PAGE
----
In the next week, maybe two, we’ll hear the Mets and Mariners continue the familiar refrain. They’re open to deals, but are waiting for the right one to come along. For the Mariners, Beltran is almost certainly the right player. They have enough talent on the farm to fairly compensate the Mets and still have enough ammunition for the future. It’s just a matter of the two sides agreeing to the specific prospects and the dollars changing hands. It will be a complicated process, but if the Mariners can swing it they could make a big second half run for the AL West crown.

We hoped you liked reading Carlos Beltran: A Solution to the Mariners Problems by Joe Pawlikowski!

Please support FanGraphs by becoming a member. We publish thousands of articles a year, host multiple podcasts, and have an ever growing database of baseball stats.

FanGraphs does not have a paywall. With your membership, we can continue to offer the content you've come to rely on and add to our unique baseball coverage.

Support FanGraphs




Joe also writes about the Yankees at River Ave. Blues.

newest oldest most voted
Doug
Guest
Doug

The Mariners are further out of a playoff spot than the Mets are, why would Seattle trade for him and why would the Mets even deal him at this point?

Tedge
Guest
Tedge

The Mariners are 4.5 games out. The Mets are 7.5 games out.

acerimusdux
Guest
acerimusdux

The Mariners are 9.5 behind the Yankees for the Wild Card. That means they have to pass two teams for the division, the Angels and Rangers. They are 5.5 back of one and 4.5 back of the other.

The Mets have 4 teams to pass in the Wild Card, but they are a half game back of 2 of them. So mainly they have to catch the Braves and Diamondbacks. They are 6.5 back of one and 4 back of the other.

And the Mets are 40-30 in their last 70 games, and have done that without a couple of their best players. The Mariners also got off to a slow start, but have gone 35-30 in their last 65.

Overall, it’s pretty close. It’s not clear the Mariners have the better playoff chances.

Ed
Guest
Ed

The Mets may have a better record than Seattle, but they are 10 games out of first and 7.5 games out of the wildcard. The odds of them catching two teams as good as the Phils or the Braves are remote at best. The Mariners are only 4.5 games behind the Rangers and have been as close as 1 game in the past 2-3 weeks. Their odds of making the playoffs are considerably higher.

Collateral Damage
Guest
Collateral Damage

Ummm the Mariners are 4.5 back of the division and the Mets are 10 back, but nice try…

acerimusdux
Guest
acerimusdux

Try the Playoff Odds Report:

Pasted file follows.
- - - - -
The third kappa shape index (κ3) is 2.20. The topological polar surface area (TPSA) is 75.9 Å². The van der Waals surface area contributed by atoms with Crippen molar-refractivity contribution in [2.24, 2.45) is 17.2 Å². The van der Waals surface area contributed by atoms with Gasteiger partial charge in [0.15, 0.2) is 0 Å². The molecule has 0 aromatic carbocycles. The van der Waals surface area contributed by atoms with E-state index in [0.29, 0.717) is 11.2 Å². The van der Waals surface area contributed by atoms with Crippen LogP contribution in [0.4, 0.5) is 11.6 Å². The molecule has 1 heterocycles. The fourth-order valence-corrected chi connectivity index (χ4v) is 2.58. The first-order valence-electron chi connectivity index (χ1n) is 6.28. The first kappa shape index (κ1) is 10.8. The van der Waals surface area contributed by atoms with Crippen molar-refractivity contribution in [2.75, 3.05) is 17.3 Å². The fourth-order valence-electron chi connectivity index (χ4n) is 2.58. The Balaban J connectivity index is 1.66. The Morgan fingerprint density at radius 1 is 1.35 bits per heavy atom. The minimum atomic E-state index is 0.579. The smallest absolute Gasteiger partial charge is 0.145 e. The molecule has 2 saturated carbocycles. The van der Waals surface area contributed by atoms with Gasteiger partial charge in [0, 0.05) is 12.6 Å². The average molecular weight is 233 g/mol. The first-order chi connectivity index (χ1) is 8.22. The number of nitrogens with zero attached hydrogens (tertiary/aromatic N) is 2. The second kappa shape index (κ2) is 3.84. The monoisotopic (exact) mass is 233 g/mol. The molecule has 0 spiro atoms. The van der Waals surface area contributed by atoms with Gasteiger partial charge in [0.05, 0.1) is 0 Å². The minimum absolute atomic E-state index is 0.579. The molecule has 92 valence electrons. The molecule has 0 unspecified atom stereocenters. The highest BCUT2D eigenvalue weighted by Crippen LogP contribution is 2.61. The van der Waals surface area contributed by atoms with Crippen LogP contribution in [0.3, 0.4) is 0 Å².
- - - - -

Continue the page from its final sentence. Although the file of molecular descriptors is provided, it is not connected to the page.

http://www.baseballprospectus.com/odds/

As of 7/8,

Mets 2.6%
Mariners 1.7%

As of right now, Seattle is 5.5 back in their division, but 9.5 back of their wild card race. The Mets are 10 back in their division, but 6.5 back in their wild card race.

The point shouldn’t be which is better, it’s that neither really is looking that good for 2011.

Ja4ed
Member

Huh? The Mets are in 5th place in the NL Wild Card race, 7.5 games behind the Braves. They’re out of it. The Mariners are in 3rd place in the AL West, only 4.5 games behind the Rangers. They have a chance.

Beltran might not even be a Type B free agent since he only played 145 games in ’09 and ’10 combined. The Mets have no reason to pay the ~$9 million left on this contact.

This year, Beltan has been worth about 5 wins more than the Mariners leftfielders. That’s the difference between the 3rd place Mariners and the division leading Mariners.

ror0071619
Member
ror0071619

It doesn’t matter if he’s a Type A or B, he has a clause in his contract that he can’t be offered arbitration at the end of the contract.

Dennis
Guest
Dennis

http://espn.go.com/mlb/standings

Just to prove to you that the author was not making numbers up when he mentioned that the Mets are 7.5 games back of the Wild Card, linked is the standings. Mariners have a 3 game advantage in reaching the postseason, as opposed to the Mets.

Bill
Guest
Bill

But, the playoff odds calculator is a much better indicator of the team’s odds of making the playoffs because it doesn’t ignore the wildcard. Both teams are long shots. The M’s slightly more so. However, the M’s best player isn’t becoming a free agent next year and their ownership wasn’t part of a Ponzi scheme. So, the trade might still make sense.

Steve
Member
Steve

How do you figure?